Bob McClory

photo by Andrew Campbell






Robert McClory with Patty Crowley in 1995 when Turning Point, his book on the papal birth control commission, was published. Crowley, a commission member, urged repeal of the church's contraception ban.

photo courtesy of Bob McClory











To Robert McClory (GJ71), Cory Elliott is one of life’s quiet heroes. Elliott, an average guy, was standing outside his house in Gary, Ind., one day when the building across the street burst into flame. He rushed in, sustaining severe burns over 70 percent of his body as he pulled three members of a family outside to safety.

When McClory, now an associate professor in the Medill School of Journalism’s magazine department, was a staff writer for the Chicago Reader, the city’s largest weekly alternative newspaper, he wrote a story about heroes and focused on Elliott. McClory took a look at what heroism means and examined why ordinary people sometimes do extraordinary things.

"Bob’s a guy who’s always written about heroes," says Mike Lenehan, executive editor of the Reader. "People fighting the good fight but whom you’d never heard of before. And he introduced them to our readers one after another."

With his snowy white hair and lined face, McClory himself is hardly the picture of a caped crusader. But under that exterior lies a keen intelligence and a youthful abundance of energy. Through the years McClory has gone from Catholic priest to prize-winning journalist to Medill academician. But no matter what his profession, his mission remains the same: giving a helping hand to those who need it.

At Medill McClory strives to teach his students not only the basics of writing for a magazine but also how to survive in an often discouraging field. By drawing on his own years of professional experience, he gives them a clearer understanding of the obstacles they are likely to face, including rejection letters, difficult interviews and cantankerous editors. He doles out his wise advice with a sardonic wit — but then gleefully laughs at his own punchlines.

"He makes you feel very comfortable," explains Sofia Javed (J01), who took McClory’s magazine-writing class. "He makes the students feel like they have so much potential, like you are already a good writer."

Alter ego Sgt. Smiley Wossek is a frequent visitor to McClory’s Newswriting and Reporting class. Surly and insulting, Wossek is the police information officer who grudgingly briefs reporter/students on mythical crime cases. McClory created the character as a composite of police officers he had dealt with over the years. Sgt. Wossek’s name plaque, a gift from McClory’s students, sits prominently on his desk, instilling either fear or laughter in whoever sits across from it.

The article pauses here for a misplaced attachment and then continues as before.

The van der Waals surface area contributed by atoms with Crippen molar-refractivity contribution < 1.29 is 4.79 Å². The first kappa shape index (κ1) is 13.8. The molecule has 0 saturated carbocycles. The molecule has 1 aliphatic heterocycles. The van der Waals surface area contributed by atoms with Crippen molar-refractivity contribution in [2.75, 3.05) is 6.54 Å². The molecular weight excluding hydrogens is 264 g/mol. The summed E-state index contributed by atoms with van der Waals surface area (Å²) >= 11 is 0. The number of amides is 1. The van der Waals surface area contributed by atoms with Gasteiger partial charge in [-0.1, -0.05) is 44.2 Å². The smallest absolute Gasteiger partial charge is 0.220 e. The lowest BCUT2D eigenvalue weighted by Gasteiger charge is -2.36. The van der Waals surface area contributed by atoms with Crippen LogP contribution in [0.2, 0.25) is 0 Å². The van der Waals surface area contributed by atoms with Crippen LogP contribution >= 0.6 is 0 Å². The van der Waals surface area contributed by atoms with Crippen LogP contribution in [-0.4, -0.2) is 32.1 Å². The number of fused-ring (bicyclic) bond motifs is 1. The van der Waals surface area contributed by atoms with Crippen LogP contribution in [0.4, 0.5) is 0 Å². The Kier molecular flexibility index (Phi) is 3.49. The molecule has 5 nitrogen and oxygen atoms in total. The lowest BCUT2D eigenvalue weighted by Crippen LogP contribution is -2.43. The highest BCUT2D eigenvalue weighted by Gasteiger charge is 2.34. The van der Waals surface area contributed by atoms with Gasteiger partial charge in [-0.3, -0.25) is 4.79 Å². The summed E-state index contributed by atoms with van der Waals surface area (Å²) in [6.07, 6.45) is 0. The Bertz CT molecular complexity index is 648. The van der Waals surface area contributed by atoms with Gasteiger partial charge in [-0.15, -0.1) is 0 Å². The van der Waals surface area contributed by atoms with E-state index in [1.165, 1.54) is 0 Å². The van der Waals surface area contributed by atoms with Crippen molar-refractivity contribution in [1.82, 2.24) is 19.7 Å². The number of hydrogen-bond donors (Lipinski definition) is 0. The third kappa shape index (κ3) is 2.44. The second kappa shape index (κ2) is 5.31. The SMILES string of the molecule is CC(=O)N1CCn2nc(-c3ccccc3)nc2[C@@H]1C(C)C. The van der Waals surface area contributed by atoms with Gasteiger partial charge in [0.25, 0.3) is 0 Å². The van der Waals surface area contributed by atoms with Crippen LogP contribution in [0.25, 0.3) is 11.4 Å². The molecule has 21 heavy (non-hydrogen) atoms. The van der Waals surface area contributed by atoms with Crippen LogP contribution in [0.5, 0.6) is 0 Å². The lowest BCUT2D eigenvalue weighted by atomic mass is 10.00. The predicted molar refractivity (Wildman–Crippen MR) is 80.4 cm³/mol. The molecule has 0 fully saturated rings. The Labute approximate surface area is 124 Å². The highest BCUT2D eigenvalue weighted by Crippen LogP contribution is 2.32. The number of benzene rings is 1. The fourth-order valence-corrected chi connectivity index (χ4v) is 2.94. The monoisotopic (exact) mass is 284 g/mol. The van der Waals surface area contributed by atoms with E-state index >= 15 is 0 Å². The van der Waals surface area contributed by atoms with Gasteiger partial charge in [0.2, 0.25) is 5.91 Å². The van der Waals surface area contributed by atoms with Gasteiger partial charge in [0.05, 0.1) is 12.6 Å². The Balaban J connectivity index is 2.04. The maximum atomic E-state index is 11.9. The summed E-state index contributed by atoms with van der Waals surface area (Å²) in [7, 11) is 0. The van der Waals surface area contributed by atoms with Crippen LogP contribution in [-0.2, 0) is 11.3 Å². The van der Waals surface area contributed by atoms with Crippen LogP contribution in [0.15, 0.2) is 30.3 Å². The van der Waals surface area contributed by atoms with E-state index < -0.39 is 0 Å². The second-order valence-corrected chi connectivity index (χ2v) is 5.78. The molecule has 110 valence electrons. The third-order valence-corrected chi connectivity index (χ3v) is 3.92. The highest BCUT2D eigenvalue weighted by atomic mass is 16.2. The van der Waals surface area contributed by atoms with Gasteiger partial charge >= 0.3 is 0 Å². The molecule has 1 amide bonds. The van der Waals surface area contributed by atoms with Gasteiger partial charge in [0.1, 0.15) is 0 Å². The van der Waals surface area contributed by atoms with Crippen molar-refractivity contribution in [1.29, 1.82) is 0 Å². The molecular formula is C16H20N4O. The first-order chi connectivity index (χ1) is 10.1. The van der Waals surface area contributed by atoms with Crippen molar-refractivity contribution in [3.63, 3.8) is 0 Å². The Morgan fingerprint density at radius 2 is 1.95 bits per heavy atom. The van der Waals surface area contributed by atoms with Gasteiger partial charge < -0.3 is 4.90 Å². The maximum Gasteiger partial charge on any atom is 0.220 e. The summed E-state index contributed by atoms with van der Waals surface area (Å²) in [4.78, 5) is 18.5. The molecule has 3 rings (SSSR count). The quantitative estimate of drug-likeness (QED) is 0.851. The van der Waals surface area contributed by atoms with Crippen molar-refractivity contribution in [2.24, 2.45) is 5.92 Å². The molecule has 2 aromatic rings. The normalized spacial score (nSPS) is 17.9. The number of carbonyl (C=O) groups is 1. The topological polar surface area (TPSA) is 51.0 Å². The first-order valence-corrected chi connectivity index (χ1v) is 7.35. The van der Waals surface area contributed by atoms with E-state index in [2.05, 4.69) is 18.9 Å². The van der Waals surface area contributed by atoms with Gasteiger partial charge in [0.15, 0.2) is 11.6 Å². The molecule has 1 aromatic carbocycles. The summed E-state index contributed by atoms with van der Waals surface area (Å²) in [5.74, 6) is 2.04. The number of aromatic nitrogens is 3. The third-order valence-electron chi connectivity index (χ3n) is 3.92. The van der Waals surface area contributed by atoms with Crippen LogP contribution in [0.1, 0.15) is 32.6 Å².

"I try to keep the atmosphere pretty light," he says. "This is not rocket science!"

McClory came to the University as an adjunct professor in 1983, after having taught at Columbia College in downtown Chicago since 1977. At Northwestern he taught several classes a year while continuing as a freelance journalist until 1987, when he was offered a full-time faculty position.

"I had to spend the first week teaching the kids grammar," he recalls of the first graduate class he taught. "But then they started turning in good stuff. Within a week I’m thinking, ‘What a genius I am!’"

McClory had originally been reluctant to teach full time because he did not want to give up freelancing. But over the years he has managed to balance both.

In his magazine-writing course McClory asks students to read and discuss an article for each class, examining the style and content. He then has the students write similar articles, whether essays, profiles or longer features. McClory encourages his students to go beyond the obvious and stretch themselves while giving them the guidance they need to take on the task.

"Sometimes it was a burden to read all of those articles," says junior Jennifer Su, another McClory student, "but it helped us learn about magazine writing."

McClory’s choice of reading material is invariably wide-ranging. Su vividly recalls a piece from Sports Illustrated that focused on a promising high school basketball player who was convicted of wrongdoing. Instead of providing a dry recitation of the facts, the author analyzed the situation from a variety of perspectives and used the chemical element cesium as a recurring motif to highlight the story’s explosiveness.

"It showed me that there’s not just one way to organize a piece," Su says. "It doesn’t necessarily need to be done chronologically to make sense to the reader."

Beyond teaching the students to write well, McClory also teaches them to sell their work. Students research which magazines to send articles to and then learn how to craft effective query letters to them. McClory also advises students on developing relationships with certain publications over time.

But no matter how good the writer is, rejection is inevitable. So each quarter McClory brings in a pile of his own rejection letters, laughingly recounting them to his class — and reminding them that he too had to hang in there and keep trying. "He constantly puts himself in it," Javed says. "He shows you that you can do it, too."